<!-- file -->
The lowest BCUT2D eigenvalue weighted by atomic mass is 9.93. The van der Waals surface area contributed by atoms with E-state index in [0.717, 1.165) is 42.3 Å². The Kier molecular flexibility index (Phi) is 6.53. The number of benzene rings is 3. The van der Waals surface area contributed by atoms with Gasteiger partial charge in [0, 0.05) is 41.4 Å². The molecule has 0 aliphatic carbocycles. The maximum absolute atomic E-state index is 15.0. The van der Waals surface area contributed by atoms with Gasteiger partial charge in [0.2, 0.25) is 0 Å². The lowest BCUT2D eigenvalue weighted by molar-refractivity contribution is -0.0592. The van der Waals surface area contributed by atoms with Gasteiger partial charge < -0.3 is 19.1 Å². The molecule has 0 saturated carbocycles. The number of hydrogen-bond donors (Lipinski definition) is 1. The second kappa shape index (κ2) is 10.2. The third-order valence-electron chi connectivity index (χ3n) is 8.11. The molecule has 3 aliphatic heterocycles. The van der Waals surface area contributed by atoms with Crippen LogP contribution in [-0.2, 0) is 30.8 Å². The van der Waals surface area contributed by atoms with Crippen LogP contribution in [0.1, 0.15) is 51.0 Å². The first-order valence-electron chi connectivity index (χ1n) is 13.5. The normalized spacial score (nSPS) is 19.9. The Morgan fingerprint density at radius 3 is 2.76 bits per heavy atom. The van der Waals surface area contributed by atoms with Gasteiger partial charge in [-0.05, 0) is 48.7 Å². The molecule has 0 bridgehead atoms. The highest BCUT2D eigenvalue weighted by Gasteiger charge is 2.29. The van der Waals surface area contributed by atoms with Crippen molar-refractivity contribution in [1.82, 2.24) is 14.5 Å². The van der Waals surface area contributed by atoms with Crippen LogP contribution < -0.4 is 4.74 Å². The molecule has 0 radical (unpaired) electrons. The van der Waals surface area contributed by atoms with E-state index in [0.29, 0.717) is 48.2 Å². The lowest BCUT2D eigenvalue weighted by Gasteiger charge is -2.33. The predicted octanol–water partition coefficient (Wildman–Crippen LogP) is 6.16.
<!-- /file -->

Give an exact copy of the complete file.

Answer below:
The lowest BCUT2D eigenvalue weighted by atomic mass is 9.93. The van der Waals surface area contributed by atoms with E-state index in [0.717, 1.165) is 42.3 Å². The Kier molecular flexibility index (Phi) is 6.53. The number of benzene rings is 3. The van der Waals surface area contributed by atoms with Gasteiger partial charge in [0, 0.05) is 41.4 Å². The molecule has 0 aliphatic carbocycles. The maximum absolute atomic E-state index is 15.0. The van der Waals surface area contributed by atoms with Gasteiger partial charge in [0.2, 0.25) is 0 Å². The lowest BCUT2D eigenvalue weighted by molar-refractivity contribution is -0.0592. The van der Waals surface area contributed by atoms with Gasteiger partial charge < -0.3 is 19.1 Å². The molecule has 0 saturated carbocycles. The number of hydrogen-bond donors (Lipinski definition) is 1. The second kappa shape index (κ2) is 10.2. The third-order valence-electron chi connectivity index (χ3n) is 8.11. The molecule has 3 aliphatic heterocycles. The van der Waals surface area contributed by atoms with Crippen LogP contribution in [-0.2, 0) is 30.8 Å². The van der Waals surface area contributed by atoms with Crippen LogP contribution in [0.1, 0.15) is 51.0 Å². The first-order valence-electron chi connectivity index (χ1n) is 13.5. The normalized spacial score (nSPS) is 19.9. The Morgan fingerprint density at radius 3 is 2.76 bits per heavy atom. The van der Waals surface area contributed by atoms with Gasteiger partial charge in [-0.05, 0) is 48.7 Å². The molecule has 0 bridgehead atoms. The highest BCUT2D eigenvalue weighted by Gasteiger charge is 2.29. The van der Waals surface area contributed by atoms with Crippen molar-refractivity contribution in [1.82, 2.24) is 14.5 Å². The van der Waals surface area contributed by atoms with Crippen LogP contribution < -0.4 is 4.74 Å². The molecule has 0 radical (unpaired) electrons. The van der Waals surface area contributed by atoms with E-state index in [0.29, 0.717) is 48.2 Å². The lowest BCUT2D eigenvalue weighted by Gasteiger charge is -2.33. The predicted octanol–water partition coefficient (Wildman–Crippen LogP) is 6.16.